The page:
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What to Do When You Are Being Sued

What To Do when You Are Being Sued

It is a fine Saturday morning and you are sitting at home getting ready for a day away from the toils and trouble of the work week when there is a knock on the door. You look out and see a stranger with a clip board standing outside. Hoping that it is a lottery official coming to tell you some great news you anxiously open the door. The man asks you your name which your name which you willing give. He hands you a stack of papers and advises: “You have been served.” Welcome to the world of litigation, you are being sued.

Being an attorney for over 30 years, I have no heart palpitations when I see a lawsuit come across my desk. Of course this is largely due not only to the fact that I have seen literally thousands of lawsuits in my career, both against my clients and those I have drafted, but also because it is not me that is the target of the lawsuit. However, many people who receive a lawsuit are being sued for the first time in their life, and understandably, it is a traumatic event.

What Is a Complaint?

All litigation begins with the filing of a complaint which is filed with the court by the person initiating the lawsuit, called the Plaintiff, and served on the parties being sued, called the Defendants. It is extremely important that the complaint is handled in a timely manner in that you only have 30 days AFTER the date you are served to file a response with the court. The 30 days includes weekend days. If the last day falls on a day that the court is closed, you have until the next day that the court is open.

If you were served by substituted service, meaning the summons and complaint were given to someone else in your household or place of business, and another copy was mailed to you, you have 40 days from the date of the mailing to file your response. BUT before you count on these extra 10 days, make sure the plaintiff’s proof of service says you were substitute served and not personally served.

What is a Summons?

A summons is just that — a notice from the court summoning you to court. It will set forth certain basic information: what court is involved (e.g. Orange Superior Court), the name of the case (the parties suing each other), a direction to file a written response with the court within thirty (30) days, a warning that if no response is filed, a default judgment will be entered and an admonition to consult an attorney.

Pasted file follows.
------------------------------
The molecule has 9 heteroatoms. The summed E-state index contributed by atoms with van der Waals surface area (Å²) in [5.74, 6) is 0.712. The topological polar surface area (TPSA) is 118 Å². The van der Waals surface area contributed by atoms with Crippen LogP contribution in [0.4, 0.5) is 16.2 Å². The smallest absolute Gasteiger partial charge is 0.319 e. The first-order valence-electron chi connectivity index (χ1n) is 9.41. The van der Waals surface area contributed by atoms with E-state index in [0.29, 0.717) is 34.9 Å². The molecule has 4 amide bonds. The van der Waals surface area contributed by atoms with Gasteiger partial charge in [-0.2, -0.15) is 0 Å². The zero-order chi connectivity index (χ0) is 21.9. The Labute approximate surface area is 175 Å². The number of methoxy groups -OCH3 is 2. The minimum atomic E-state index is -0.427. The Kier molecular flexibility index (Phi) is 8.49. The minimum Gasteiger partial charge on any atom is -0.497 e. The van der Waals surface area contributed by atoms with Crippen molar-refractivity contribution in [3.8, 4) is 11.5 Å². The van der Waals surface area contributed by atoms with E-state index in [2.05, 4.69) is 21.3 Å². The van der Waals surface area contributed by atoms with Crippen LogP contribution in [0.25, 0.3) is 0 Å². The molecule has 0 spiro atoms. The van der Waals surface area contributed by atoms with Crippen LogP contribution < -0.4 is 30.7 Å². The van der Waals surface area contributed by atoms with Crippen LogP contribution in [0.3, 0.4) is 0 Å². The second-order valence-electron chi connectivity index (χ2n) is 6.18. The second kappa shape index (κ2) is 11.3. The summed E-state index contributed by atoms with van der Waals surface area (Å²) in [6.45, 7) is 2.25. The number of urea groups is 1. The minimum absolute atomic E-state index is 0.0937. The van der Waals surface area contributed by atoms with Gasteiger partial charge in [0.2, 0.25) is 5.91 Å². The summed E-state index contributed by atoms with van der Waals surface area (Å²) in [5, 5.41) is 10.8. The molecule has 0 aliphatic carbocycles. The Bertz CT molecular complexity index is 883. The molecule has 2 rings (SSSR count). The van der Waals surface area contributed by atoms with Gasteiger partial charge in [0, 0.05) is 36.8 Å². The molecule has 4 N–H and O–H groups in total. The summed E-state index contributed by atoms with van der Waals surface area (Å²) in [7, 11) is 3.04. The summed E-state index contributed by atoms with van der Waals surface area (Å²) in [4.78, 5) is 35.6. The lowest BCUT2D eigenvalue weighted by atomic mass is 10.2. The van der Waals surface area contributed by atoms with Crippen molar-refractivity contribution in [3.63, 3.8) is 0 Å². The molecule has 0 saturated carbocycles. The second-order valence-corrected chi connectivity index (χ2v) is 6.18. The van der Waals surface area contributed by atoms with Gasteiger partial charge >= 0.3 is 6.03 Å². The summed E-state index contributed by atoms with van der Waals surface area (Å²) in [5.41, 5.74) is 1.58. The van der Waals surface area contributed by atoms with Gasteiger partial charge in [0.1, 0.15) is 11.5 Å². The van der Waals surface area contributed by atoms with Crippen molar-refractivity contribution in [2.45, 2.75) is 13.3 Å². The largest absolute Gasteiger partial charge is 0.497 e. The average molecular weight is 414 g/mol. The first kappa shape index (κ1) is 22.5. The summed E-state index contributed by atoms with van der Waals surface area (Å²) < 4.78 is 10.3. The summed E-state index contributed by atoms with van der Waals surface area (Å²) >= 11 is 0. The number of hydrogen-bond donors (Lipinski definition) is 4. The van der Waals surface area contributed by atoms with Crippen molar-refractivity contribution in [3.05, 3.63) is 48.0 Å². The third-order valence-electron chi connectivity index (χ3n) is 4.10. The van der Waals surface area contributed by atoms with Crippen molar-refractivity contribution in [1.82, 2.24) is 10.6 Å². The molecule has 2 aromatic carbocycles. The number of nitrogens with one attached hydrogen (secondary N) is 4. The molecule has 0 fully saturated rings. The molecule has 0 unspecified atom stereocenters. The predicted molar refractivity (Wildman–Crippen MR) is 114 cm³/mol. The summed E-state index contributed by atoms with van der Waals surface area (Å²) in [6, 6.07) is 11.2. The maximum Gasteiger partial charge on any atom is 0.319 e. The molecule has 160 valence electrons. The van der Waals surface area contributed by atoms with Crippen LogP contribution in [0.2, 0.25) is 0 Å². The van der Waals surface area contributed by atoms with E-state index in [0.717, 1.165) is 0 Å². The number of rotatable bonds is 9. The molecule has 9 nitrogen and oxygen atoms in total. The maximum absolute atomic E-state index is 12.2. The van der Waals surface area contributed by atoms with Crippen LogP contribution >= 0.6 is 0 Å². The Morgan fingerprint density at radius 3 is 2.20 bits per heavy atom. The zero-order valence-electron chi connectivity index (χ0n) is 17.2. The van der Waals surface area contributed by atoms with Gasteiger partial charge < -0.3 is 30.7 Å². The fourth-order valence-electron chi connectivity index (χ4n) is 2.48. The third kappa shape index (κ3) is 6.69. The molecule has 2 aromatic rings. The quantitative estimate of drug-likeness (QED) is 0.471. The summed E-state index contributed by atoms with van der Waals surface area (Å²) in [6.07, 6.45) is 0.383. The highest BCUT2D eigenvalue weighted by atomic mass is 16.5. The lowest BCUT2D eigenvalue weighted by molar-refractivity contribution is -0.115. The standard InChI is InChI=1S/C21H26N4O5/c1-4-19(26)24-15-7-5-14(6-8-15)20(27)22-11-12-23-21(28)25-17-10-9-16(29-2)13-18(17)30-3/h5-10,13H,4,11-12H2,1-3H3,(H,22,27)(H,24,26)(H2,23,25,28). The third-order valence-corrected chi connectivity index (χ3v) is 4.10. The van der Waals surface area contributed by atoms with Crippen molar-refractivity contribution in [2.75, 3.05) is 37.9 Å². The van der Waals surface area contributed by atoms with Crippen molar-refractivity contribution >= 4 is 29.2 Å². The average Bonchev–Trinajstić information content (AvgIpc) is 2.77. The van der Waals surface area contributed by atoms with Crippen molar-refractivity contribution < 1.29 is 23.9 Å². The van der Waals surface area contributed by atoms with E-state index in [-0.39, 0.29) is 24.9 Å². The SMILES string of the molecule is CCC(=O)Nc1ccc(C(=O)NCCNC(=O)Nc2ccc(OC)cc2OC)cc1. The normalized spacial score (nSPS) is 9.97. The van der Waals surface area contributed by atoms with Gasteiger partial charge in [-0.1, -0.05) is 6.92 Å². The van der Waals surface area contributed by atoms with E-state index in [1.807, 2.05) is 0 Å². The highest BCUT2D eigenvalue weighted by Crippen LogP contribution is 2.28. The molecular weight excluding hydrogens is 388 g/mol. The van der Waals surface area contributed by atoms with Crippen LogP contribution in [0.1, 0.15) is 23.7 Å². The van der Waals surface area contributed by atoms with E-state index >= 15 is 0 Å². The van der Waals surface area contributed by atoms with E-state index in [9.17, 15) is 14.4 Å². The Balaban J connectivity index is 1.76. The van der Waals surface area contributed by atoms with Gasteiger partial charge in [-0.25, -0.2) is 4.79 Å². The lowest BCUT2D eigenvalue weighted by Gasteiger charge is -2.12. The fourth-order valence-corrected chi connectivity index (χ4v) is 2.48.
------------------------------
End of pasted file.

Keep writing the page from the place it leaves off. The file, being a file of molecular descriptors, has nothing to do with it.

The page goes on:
What Should You Do?

Of course the easiest answer is to CALL ME and tell me you have been sued. As I said before, I have been involved in literally thousands of lawsuits of every type imaginable. I have represented businesses, foreign and domestic, and individuals in many different countries, states and jurisdictions. However, there are a few things you should also do:

1. Write down what day you were served.

This is a seemingly small item, but it is important for determining when your response is due. A variety of responses are possible. The most common is an Answer, which sets forth general or specific denials of the claims. However, it is also possible to challenge the court’s jurisdiction, to challenge the validity of the service of the complaint or to challenge the complaint as not setting forth a viable cause of action. These options need to be evaluated before filing an answer.

2. Collect all of your documents.

Gather together all of the documents relating to the issues related to the lawsuit. In a typical business litigation dispute, such as a breach of contract lawsuit, you will need to get together the contract, any invoices and payment records and all correspondence relating to the relationship. You must also obtain documents that are on the company’s servers and computers, including emails and calendars. If it involves an accident gather all of your insurance documents to see if you are covered for the loss alleged. This would be either your automobile or general liability policies for your home or business. What a lot of people do not know is that these policies can provide you coverage in situations that you would not expect. For instance, did you know that your homeowners policy may provide you coverage for hitting someone with a golf ball while playing golf? A thorough review of these policies is critical.

3. Write down what happened.

All of our memories fade once you are aware that you are being sued. Sit down and write down the facts as you remember them. However, if you are going to retain an attorney please consult the attorney FIRST before writing anything down as anything that you do write that is not requested by your attorney may be evidence in your case and required to be turned over to the opposing party.

4. Do not speak to the opposing attorney, party or insurance company.

It is very common for someone to call you to try to get information from you. I would not recommend that you do so without first speaking to an attorney. Anything you say to them can be used as evidence against you later.

Though the majority of lawsuits are settled prior to trial, they can be very complicated. This is particularly true in federal court where the court may be applying state law or vice versa, or one state applying the law of another. Lawsuits become additionally complicated as more parties become involved. Within a single lawsuit there can be any number of claims and defenses between any number of plaintiffs or defendants and as a Defendant you can assert a cross-claim against the Plaintiff and even bring additional parties into the suit.

As I often tell my clients, being sued will not kill you. However, if you let it, the stress from being sued can kill you. My advice: don’t panic, hire a good lawyer and let them do their job. It WILL work out, it may just take some time and effort.

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